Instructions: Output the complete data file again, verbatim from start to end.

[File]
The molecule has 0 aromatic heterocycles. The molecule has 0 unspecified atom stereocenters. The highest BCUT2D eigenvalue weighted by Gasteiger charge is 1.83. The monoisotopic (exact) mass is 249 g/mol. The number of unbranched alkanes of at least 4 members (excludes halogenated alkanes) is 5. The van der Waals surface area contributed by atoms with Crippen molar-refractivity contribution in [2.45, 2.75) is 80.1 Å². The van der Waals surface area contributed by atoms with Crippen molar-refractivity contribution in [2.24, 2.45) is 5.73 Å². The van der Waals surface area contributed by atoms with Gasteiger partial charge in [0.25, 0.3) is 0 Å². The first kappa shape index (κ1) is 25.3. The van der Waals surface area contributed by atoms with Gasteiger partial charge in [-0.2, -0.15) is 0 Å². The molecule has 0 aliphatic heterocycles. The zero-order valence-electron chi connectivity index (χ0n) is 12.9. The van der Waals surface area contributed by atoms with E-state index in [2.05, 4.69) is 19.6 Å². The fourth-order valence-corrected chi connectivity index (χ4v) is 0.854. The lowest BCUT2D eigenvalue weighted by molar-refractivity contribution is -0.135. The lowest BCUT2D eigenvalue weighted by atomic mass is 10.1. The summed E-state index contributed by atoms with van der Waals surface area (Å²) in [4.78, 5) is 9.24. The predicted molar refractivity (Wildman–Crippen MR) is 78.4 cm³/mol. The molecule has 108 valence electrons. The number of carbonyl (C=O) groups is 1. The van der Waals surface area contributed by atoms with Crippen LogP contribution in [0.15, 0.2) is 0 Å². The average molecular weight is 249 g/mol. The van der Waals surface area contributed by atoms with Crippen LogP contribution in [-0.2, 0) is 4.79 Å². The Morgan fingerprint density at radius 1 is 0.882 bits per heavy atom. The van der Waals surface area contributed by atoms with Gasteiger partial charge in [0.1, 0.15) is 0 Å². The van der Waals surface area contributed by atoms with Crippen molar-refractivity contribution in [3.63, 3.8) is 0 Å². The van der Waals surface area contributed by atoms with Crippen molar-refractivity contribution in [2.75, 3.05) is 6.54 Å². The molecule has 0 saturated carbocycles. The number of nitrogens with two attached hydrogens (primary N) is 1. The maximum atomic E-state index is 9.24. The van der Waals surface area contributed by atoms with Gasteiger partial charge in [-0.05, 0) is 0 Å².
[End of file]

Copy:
The molecule has 0 aromatic heterocycles. The molecule has 0 unspecified atom stereocenters. The highest BCUT2D eigenvalue weighted by Gasteiger charge is 1.83. The monoisotopic (exact) mass is 249 g/mol. The number of unbranched alkanes of at least 4 members (excludes halogenated alkanes) is 5. The van der Waals surface area contributed by atoms with Crippen molar-refractivity contribution in [2.45, 2.75) is 80.1 Å². The van der Waals surface area contributed by atoms with Crippen molar-refractivity contribution in [2.24, 2.45) is 5.73 Å². The van der Waals surface area contributed by atoms with Gasteiger partial charge in [0.25, 0.3) is 0 Å². The first kappa shape index (κ1) is 25.3. The van der Waals surface area contributed by atoms with Gasteiger partial charge in [-0.2, -0.15) is 0 Å². The molecule has 0 aliphatic heterocycles. The zero-order valence-electron chi connectivity index (χ0n) is 12.9. The van der Waals surface area contributed by atoms with E-state index in [2.05, 4.69) is 19.6 Å². The fourth-order valence-corrected chi connectivity index (χ4v) is 0.854. The lowest BCUT2D eigenvalue weighted by molar-refractivity contribution is -0.135. The lowest BCUT2D eigenvalue weighted by atomic mass is 10.1. The summed E-state index contributed by atoms with van der Waals surface area (Å²) in [4.78, 5) is 9.24. The predicted molar refractivity (Wildman–Crippen MR) is 78.4 cm³/mol. The molecule has 108 valence electrons. The number of carbonyl (C=O) groups is 1. The van der Waals surface area contributed by atoms with Crippen LogP contribution in [0.15, 0.2) is 0 Å². The average molecular weight is 249 g/mol. The van der Waals surface area contributed by atoms with Crippen LogP contribution in [-0.2, 0) is 4.79 Å². The Morgan fingerprint density at radius 1 is 0.882 bits per heavy atom. The van der Waals surface area contributed by atoms with Gasteiger partial charge in [0.1, 0.15) is 0 Å². The van der Waals surface area contributed by atoms with Crippen molar-refractivity contribution in [3.63, 3.8) is 0 Å². The van der Waals surface area contributed by atoms with Crippen molar-refractivity contribution in [2.75, 3.05) is 6.54 Å². The molecule has 0 saturated carbocycles. The number of nitrogens with two attached hydrogens (primary N) is 1. The maximum atomic E-state index is 9.24. The van der Waals surface area contributed by atoms with Gasteiger partial charge in [-0.05, 0) is 0 Å².